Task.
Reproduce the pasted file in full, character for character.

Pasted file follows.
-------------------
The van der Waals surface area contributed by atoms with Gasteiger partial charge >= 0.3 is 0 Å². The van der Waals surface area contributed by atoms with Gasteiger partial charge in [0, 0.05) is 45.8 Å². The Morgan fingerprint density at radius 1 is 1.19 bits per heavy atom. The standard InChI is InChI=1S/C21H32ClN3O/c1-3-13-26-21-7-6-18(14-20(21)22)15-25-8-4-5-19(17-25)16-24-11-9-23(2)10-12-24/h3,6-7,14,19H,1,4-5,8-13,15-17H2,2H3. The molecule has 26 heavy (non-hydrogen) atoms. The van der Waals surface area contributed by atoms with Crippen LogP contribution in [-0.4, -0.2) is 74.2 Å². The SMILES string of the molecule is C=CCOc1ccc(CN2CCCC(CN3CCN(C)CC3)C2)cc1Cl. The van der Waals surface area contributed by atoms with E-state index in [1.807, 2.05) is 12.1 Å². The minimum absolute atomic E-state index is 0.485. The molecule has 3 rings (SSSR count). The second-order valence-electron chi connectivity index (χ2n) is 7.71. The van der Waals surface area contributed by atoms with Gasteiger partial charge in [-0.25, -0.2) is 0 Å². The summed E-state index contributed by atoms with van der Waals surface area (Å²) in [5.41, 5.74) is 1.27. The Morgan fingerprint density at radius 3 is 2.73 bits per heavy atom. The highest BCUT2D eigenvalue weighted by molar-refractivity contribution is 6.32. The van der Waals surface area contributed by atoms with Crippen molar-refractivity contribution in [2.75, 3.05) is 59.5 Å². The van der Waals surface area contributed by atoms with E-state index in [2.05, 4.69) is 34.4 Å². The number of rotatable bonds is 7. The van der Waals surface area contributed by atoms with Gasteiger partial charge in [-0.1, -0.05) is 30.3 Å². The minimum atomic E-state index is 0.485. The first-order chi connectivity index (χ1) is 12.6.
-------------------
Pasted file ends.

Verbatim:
The van der Waals surface area contributed by atoms with Gasteiger partial charge >= 0.3 is 0 Å². The van der Waals surface area contributed by atoms with Gasteiger partial charge in [0, 0.05) is 45.8 Å². The Morgan fingerprint density at radius 1 is 1.19 bits per heavy atom. The standard InChI is InChI=1S/C21H32ClN3O/c1-3-13-26-21-7-6-18(14-20(21)22)15-25-8-4-5-19(17-25)16-24-11-9-23(2)10-12-24/h3,6-7,14,19H,1,4-5,8-13,15-17H2,2H3. The molecule has 26 heavy (non-hydrogen) atoms. The van der Waals surface area contributed by atoms with Crippen LogP contribution in [-0.4, -0.2) is 74.2 Å². The SMILES string of the molecule is C=CCOc1ccc(CN2CCCC(CN3CCN(C)CC3)C2)cc1Cl. The van der Waals surface area contributed by atoms with E-state index in [1.807, 2.05) is 12.1 Å². The minimum absolute atomic E-state index is 0.485. The molecule has 3 rings (SSSR count). The second-order valence-electron chi connectivity index (χ2n) is 7.71. The van der Waals surface area contributed by atoms with Gasteiger partial charge in [-0.25, -0.2) is 0 Å². The summed E-state index contributed by atoms with van der Waals surface area (Å²) in [5.41, 5.74) is 1.27. The Morgan fingerprint density at radius 3 is 2.73 bits per heavy atom. The highest BCUT2D eigenvalue weighted by molar-refractivity contribution is 6.32. The van der Waals surface area contributed by atoms with Crippen molar-refractivity contribution in [2.75, 3.05) is 59.5 Å². The van der Waals surface area contributed by atoms with E-state index in [2.05, 4.69) is 34.4 Å². The number of rotatable bonds is 7. The van der Waals surface area contributed by atoms with Gasteiger partial charge in [-0.1, -0.05) is 30.3 Å². The minimum atomic E-state index is 0.485. The first-order chi connectivity index (χ1) is 12.6.